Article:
Setting up a secure MySQL server on Rackspace Cloud Servers

Recently I’ve been building out dedicated MySQL servers to combat some of the shortcomings we have encountered with hosting MySQL on Rackspace Cloud Sites (commentary on this will be saved for another post). During my research on what I could do to set up the server as securely as possible and after a few brain picking sessions with some of the fanatical Rackers, I was able to put together a fairly simple configuration that I’d like to share. Linux distribution selection is Ubuntu 10.04 LTS

Prerequisite, if you’re going to continue to run your web site on Cloud Sites and you’re simply moving from MySQL on Cloud Sites to a dedicated Cloud Server you will need to contact support to find out what your outgoing IP addresses are. I’m not entirely sure how to do this without contacting support, but the addresses correspond with where your site lives in the cloud. It only takes a minute and any Racker should be able to provide the information. There will be two IP addresses for that, and you’ll also want to make note of your local IP address(es) as we’re going to lock the server down so only the specified addresses have access.

At this point your server should already be built out, with Rackspace this only takes a few moments. Go ahead and SSH into the server as root and create a new user for yourself (as a sudoer) and set the password:

adduser -d /home/user -m user admin
passwd user

Log out as root and SSH back in using your new user account. It wouldn’t hurt to update all your packages at this point in time:

sudo apt-get update
sudo apt-get upgrade

Now we’re going to install MySQL and PortSentry:

sudo apt-get install mysql-server portsentry

Remember those IP addresses we collected earlier? Now it’s time to use them. We’re going to start by whitelisting the IPs for sshd and mysqld:

sudo vim /etc/hosts.allow

and add the following lines:


Replace the IP addresses with your own, here’s a breakdown of what each IP corresponds to in my scenario: # My computer at home # My computer at the office # Rackspace Outgoing IP #1 # Rackspace Outgoing IP #2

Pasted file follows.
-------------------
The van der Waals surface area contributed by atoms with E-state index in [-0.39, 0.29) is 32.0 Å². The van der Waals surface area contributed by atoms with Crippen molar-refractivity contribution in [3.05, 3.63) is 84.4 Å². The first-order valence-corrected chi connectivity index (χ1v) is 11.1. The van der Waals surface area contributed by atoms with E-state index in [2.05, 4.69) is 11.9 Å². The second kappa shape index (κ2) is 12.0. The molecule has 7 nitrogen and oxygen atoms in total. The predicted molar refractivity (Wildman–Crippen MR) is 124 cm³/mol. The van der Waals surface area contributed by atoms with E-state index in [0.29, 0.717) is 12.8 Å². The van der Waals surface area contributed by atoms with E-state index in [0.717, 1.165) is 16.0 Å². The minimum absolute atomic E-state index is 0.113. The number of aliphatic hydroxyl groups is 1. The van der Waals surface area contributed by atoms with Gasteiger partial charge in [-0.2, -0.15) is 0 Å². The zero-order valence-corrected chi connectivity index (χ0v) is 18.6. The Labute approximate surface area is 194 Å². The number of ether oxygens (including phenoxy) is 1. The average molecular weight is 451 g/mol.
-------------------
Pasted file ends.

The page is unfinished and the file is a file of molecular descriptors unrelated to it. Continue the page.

You can add in as many IP addresses are you need, but I try to keep it as trim as possible to eliminate all unnecessary points of entry (reads: points of failure).

Now that we’ve whitelisted our IP addresses, it’s time to block everyone else:

sudo vim /etc/hosts.deny

and add the following line:


Paranoid much? You could say that. Remember if your local IP address changes, Rackspace has a web console you can use to gain access again to update the whitelisting.

Configuring PortSentry is the nest part of our adventure. We’re going to make a few changes to the PortSentry configuration file:

sudo vim /etc/portsentry/portsentry.conf

Find the line with the comment Use these if you just want to be aware and comment out the next two lines that start with TCP_PORTS and UDP_PORTS. Now find the line with the comment Un-comment these if you are really anal. It should be above the lines we just commented out, go ahead and uncomment them you anal son of a bitch. Final change to this file is to find the lines BLOCK_UDP=0 and BLOCK_TCP=0. Set both values to 1 to block any scan attempts. Save the file and exit.

Restart PortSentry and we can be on our way:

sudo /etc/init.d/portsentry restart

We’re good and locked down at this point, but (assuming you didn’t add them in already) we’ll want to add our MySQL users. I’m not going to go into great detail about this, but I highly recommend removing any users that use a wildcard for the host (%) and when you create users, explicitly set the host to the white listed IP addresses we used above.

Feedback is appreciated, especially if you have any tips on how to make this set up better.

Josh Sherman - The Man, The Myth, The Avatar

About Josh

Husband. Father. Pug dad. Musician. Founder of Holiday API, Head of Engineering and Emoji Specialist at Mailshake, and author of the best damn Lorem Ipsum Library for PHP.

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